I started voraciously researching and I found myself navigating a maze of information. Many websites would tell me we don’t have conclusive evidence of its implications right now and to just take a metaphorical chill pill and live your life.

I found an incredibly intense website that talked about how to supplement appropriately and how other genetic abnormalities could impact the dosage and form of the supplement. It’s important to mention, this website also has links to the founder’s very own supplement company (BIAS!). I found a website that directly contradicted the information on the previous website.

I found a ton of firsthand accounts of people that both said supplementing with a methylated form of folic acid, the form some alternative providers recommend, made them feel like a new person and an equal number of people who said it made their life a living hell.

The naturopath recommended I pursue lifelong supplementation and make sure I’m consuming a lot of dietary folic acid in the form of leafy greens, which are easy to cook down and eat large quantities of.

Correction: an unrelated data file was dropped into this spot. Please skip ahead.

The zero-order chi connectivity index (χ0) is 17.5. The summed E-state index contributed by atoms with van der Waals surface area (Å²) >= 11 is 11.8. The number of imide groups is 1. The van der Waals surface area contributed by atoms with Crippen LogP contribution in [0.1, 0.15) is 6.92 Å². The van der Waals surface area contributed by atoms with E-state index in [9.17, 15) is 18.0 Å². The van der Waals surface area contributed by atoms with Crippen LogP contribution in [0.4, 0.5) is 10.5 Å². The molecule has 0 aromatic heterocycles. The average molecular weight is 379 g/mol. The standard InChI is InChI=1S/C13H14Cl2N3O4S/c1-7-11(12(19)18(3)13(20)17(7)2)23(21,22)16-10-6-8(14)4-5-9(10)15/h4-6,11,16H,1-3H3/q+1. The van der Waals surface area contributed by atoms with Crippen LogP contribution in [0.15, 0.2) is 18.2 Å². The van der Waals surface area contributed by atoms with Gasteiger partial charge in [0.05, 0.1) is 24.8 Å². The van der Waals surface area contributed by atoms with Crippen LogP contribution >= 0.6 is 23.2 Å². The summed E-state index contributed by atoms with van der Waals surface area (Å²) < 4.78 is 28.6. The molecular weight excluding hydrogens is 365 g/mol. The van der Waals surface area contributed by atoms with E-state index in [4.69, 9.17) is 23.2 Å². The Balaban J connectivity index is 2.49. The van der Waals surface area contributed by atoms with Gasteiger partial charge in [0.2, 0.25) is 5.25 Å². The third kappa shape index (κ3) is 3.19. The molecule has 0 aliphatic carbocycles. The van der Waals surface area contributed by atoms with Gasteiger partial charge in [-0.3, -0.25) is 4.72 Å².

I’ve yet to take methylated folic acid five months after the fact, but I definitely eat a lot of leafy greens. I just like them.

In the process of researching, I learned that western medicine does not recommend we test for this defect unless there’s a clear indication and there’s no clear, definitive research linking this defect to all the conditions the Internet will tell you it causes. Even 23andMe doesn’t recommend testing for it. The only thing close to conclusive I found was people with my specific mutation have an increased risk of having a child with neural tube defects, however, the overall risk is still incredibly low and easily accounted for with normal prenatal vitamin consumption. Like with many areas of study, the research goes back and forth.

Am I dying because of this defect? No.

Do I need to take some drastic measures to fix myself? No.